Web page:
“It was supposed to be a one-off,” De Niro said of the festival’s founding in 2002, a little more than a year after the destruction of the nearby World Trade Center. “What was supposed to be a statement about the resiliency of the neighbor hood has become an institution … with your continued support, I’ll continue to be surprised,” at which point Bob wrapped it up, the room breathed a sigh of relief, and De Niro’s pal and festival henchwoman Jane Rosenthal went about spelling out what exactly TFF would be offering this year.
The festival includes rather ambitious forays into new media, virtual reality, hacking, innovative storytelling, to such a degree that the specter of SXSW seemed to be haunting Tribeca: Would the festival start gravitating away from film and putting more emphasis on technology to the point its entire IDENTITY would be in crisis? After all, Rosenthal, the festival’s own co-founder, said if you were to do ONE THING thing at Tribeca this year it should involve a visit to the new Spring Studios at 50 Varick St. (not Spring!), 150,000 square feet of space intended as the creative hub of the festival and devoted to its juried “Storyscapes” initiative, gaming platforms, interactive summits and various mash-ups of technology and filmmaking.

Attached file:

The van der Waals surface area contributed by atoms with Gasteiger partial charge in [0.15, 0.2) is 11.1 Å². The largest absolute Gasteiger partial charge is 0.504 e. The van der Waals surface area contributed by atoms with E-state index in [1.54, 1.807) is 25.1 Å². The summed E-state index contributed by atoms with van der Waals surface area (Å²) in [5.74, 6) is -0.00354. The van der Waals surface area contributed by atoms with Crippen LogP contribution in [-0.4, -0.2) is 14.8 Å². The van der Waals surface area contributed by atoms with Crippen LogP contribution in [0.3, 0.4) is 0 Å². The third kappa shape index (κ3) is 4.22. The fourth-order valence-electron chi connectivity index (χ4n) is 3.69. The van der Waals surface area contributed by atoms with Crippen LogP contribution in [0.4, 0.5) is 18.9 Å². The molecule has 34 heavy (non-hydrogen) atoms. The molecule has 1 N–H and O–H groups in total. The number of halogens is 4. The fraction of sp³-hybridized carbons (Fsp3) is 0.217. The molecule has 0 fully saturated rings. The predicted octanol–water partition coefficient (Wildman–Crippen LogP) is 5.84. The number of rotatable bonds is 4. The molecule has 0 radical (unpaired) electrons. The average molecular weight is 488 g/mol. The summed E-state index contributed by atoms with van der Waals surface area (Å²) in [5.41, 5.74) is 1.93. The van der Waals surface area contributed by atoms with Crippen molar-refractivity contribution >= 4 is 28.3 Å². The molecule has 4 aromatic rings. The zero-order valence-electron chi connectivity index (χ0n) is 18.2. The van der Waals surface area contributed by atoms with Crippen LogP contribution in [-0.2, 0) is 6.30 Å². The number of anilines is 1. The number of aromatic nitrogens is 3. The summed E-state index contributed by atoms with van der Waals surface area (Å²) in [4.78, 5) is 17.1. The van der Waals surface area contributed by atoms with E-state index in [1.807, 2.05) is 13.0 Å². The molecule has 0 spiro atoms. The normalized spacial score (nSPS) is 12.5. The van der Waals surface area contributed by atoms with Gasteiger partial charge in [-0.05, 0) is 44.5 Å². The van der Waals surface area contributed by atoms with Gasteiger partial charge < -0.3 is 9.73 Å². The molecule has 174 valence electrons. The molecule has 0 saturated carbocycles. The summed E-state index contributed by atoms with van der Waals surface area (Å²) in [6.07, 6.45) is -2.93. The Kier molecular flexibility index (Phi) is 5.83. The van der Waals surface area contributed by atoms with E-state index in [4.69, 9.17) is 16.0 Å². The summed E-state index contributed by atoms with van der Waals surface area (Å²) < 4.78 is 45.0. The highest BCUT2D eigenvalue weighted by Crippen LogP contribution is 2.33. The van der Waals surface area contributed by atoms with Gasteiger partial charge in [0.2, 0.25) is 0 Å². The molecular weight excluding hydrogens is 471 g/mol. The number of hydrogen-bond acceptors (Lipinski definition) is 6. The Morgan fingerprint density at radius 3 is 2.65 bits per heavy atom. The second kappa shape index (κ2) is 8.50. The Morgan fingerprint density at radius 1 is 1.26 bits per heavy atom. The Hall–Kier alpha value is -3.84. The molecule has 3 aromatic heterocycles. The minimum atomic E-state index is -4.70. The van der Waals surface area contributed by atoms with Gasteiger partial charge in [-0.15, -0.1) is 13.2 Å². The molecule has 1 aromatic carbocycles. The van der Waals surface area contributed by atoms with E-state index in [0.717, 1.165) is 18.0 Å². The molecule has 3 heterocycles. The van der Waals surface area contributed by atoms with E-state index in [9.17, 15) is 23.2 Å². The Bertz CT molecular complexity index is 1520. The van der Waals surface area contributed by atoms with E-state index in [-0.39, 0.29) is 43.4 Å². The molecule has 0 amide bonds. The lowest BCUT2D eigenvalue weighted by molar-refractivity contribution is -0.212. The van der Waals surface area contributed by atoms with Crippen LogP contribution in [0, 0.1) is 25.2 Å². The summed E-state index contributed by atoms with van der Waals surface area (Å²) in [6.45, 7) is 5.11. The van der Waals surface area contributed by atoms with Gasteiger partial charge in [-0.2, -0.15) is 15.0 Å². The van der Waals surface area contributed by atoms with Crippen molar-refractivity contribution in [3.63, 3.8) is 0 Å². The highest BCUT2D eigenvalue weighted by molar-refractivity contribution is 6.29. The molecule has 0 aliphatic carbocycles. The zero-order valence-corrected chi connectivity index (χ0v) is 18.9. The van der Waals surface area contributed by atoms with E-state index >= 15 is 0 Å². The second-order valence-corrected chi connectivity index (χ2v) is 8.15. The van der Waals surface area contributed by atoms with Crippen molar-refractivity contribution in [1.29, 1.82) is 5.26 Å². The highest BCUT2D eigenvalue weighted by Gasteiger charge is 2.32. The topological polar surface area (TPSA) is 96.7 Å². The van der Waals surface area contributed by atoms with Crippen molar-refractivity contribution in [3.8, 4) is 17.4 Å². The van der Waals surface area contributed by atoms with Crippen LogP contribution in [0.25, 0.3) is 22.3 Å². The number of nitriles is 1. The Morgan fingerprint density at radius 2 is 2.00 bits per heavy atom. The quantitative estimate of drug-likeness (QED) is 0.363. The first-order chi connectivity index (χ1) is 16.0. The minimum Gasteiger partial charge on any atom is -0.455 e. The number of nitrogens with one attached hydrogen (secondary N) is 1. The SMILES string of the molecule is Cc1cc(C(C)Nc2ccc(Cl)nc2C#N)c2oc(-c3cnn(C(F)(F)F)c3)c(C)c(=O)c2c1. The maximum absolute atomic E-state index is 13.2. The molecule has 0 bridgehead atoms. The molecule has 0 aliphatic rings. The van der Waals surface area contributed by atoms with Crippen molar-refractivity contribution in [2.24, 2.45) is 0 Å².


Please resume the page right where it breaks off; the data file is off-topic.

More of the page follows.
Rosenthal said the TFF organizers had been having “impure thoughts” regarding the changes that have been wrought to media since the festival’s inception. However: “We love film here. Love it. And our impure thoughts don’t threaten that love.” If only that De Niro guy could read a script….